Caminito del Rey

Also referred to as the “King’s Little Path”, El Caminito del Rey is a 3km long and 1m wide walkway that is situated more than 100m above the Guadalhorce River in Spain. The walkaway is situated along the steep and high walls of the Desfiladero de Los Gaitanes gorge in the small village of El Chorro, close to the town of Ardales in the Spanish province of Malaga. El Caminito del Rey was formerly considered as one of the most dangerous walkways in the world, but at present after extensive restoration, the walkaway is considered to be less dangerous. El Caminito del Rey is also one the most well-known hiking routes in Spain and attracts thousands of visitors every year.

About Caminito Del Rey

The El Caminito del Rey walkway
The El Caminito del Rey walkway pinned along the steep walls of a narrow gorge in El Chorro, near Ardales, in the province of Malaga, Spain. 

The Caminito del Rey hike begins from the Count of Guadalhorce Reservoir and runs through canyons, gorges, tall cliffs, and a large valley, before ending at the El Chorro Dam. This century-old trail is linear and runs in one direction downwards from north to south, with some parts of the trail on mountain paths while the other parts are on suspended walkways. The total 7.7km route that begins from the town of Ardales in the north and exits at Alora in the south takes an average person about 3 to 4 hours to complete. The El Caminito del Rey remains open to public from Tuesday to Sunday throughout the year. It remains closed on Mondays, on Christmas and on New Year Day. 

The end of El Caminito del Rey boardwalk coming out from the gorge.
The end of El Caminito del Rey boardwalk coming out from the gorge.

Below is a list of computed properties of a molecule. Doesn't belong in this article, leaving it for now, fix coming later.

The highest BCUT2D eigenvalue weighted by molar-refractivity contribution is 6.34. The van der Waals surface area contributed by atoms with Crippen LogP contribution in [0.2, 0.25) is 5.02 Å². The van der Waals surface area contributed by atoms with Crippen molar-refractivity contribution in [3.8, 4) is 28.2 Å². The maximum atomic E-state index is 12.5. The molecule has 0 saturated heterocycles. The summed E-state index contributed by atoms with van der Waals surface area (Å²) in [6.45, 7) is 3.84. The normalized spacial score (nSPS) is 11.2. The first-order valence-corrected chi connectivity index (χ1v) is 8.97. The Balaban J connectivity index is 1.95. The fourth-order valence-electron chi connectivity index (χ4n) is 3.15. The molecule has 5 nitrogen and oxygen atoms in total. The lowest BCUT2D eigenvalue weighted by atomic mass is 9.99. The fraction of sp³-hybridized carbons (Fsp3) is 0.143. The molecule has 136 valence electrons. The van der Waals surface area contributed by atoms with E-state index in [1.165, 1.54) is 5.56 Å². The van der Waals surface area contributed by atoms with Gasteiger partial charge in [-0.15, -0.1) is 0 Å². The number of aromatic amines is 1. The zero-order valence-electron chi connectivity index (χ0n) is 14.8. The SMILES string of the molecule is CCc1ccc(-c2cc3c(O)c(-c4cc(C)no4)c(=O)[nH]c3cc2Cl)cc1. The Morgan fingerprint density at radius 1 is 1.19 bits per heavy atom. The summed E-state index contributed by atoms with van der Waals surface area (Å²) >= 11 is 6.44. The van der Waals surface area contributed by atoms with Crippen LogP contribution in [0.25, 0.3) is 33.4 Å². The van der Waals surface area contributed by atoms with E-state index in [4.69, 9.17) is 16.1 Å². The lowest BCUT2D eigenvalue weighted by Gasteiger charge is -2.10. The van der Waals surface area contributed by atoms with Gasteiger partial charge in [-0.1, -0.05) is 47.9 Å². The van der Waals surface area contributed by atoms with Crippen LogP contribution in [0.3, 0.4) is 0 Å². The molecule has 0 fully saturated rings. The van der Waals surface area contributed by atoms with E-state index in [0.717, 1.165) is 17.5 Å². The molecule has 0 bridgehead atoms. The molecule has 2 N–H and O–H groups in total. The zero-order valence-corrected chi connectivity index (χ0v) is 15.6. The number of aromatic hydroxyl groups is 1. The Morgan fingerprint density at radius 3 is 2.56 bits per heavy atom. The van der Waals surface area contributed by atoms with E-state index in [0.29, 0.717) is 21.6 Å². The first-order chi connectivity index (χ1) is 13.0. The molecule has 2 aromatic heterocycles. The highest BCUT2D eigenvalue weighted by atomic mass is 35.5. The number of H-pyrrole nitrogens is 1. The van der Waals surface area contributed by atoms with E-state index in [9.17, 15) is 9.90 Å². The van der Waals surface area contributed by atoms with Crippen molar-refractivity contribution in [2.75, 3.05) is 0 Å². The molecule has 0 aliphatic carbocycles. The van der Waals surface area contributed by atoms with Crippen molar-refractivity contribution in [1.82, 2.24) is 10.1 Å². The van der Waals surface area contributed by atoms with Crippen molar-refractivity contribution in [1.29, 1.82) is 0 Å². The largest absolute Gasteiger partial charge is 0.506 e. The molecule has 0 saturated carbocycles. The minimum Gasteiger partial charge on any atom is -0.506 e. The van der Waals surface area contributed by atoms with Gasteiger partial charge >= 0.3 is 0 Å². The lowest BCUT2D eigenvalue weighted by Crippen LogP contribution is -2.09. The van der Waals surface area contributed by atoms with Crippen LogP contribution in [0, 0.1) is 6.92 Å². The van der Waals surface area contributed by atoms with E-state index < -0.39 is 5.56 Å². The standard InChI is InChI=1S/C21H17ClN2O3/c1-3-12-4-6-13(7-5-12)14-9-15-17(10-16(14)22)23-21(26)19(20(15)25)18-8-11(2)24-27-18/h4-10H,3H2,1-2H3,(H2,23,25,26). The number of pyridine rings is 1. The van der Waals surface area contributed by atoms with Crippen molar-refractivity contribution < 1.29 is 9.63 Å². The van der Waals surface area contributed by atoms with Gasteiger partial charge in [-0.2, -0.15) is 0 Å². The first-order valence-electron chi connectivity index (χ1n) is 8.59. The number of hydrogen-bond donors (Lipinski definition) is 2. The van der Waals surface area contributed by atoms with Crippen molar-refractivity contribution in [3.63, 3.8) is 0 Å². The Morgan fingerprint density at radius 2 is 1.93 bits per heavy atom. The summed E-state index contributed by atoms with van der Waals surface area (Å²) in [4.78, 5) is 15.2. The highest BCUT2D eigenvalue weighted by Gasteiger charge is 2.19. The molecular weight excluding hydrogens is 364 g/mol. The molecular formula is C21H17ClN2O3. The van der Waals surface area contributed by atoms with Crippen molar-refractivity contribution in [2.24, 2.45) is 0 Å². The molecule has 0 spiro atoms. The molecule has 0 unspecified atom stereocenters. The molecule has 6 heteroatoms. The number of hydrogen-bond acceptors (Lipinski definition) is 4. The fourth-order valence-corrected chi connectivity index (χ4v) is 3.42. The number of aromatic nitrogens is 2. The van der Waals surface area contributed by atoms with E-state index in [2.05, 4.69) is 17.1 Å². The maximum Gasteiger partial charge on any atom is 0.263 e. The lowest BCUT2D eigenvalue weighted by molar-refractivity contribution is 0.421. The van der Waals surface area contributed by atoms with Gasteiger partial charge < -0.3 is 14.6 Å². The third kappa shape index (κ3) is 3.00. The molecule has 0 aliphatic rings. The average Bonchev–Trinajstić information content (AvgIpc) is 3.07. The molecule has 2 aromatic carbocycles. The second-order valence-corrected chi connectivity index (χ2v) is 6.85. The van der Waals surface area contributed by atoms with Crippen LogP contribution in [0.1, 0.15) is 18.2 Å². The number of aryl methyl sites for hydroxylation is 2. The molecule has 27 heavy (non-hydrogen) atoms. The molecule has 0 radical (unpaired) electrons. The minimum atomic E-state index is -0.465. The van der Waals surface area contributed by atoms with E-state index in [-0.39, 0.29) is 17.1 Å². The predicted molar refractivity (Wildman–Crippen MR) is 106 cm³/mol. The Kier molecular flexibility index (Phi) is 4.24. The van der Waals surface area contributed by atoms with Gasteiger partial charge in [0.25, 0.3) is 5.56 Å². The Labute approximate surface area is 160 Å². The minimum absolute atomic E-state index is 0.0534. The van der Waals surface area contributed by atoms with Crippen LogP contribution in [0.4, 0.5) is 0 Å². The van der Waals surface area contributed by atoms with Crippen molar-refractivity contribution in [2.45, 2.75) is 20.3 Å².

There are about seven parts of the total route. These include a visitor reception area at the start that contains the El Kiosko Restaurant, car parking areas, and the final stop of the shuttle bus that runs from the trail’s northern to the southern end. Next, two access areas lead to the control cabin of the Gaitanejo Dam and the actual starting point of the El Caminito Del Rey trail. The longer path that starts from Sillon del Rey is 2.7km long, while the shorter path that starts with a smaller pedestrian tunnel is only 1.5km long. After reaching the walkways, the trail then passes through the Tajo de las Palomas canyon, the Gaitanejo Gorge, the Hoyo valley and the Puente del Rey hanging bridge. Next, the trail enters the Desfiladero de Los Gaitanes gorge via walkways that are suspended more than 100m above the ground. The path then continues to the final stretch boardwalk and to the exit. From here, there is a short 2.1km walk down to the El Chorro railway station.

Brief History

Visitors walking on the Caminito del Ray walkway along steep cliffs in Andalusia, Spain.
Visitors walking on the Caminito del Ray walkway along steep cliffs in Andalusia, Spain. 

The El Caminito Del Rey walkway was originally constructed in the early 1900s when Sociedad Hidroelectrica del Chorro proposed the construction of a trail through the gorges. The walkway was initially built for the maintenance workers to reach the hydroelectric power plants that were situated at the Chorro and Gaitanejo waterfalls as well as to carry the construction materials to the dam sites. The construction of the walkway started in 1901 and ended in 1905. In 1921, the walkway was crossed by Spanish King Alfonso XII on his way for the opening of the Conde del Guadalhorce reservoir, and since then the walkway has been referred to as the “King’s Little Path.”

People crossing the suspension bridge in Royal Trail (El Caminito del Rey) in gorge Chorro, Malaga province. Editorial credit: elRoce / Shutterstock.com.

In due course, the original path that was made of concrete and rested on steel rails deteriorated over time, and in several sections of the trail, the top concrete layer had completely collapsed. As a result, many people lost their lives on the walkway due to fatal accidents. The local government authorities decided to close both the north and south entrances of the El Caminito del Rey walkway. In June 2011, the local government of Malaga and the regional government of Andalusia agreed to share the restoration cost of the El Caminito Del Rey walkway. The extensive restoration work took about 4 years to complete and on March 29, 2015, the renovated safe walkway was reopened.

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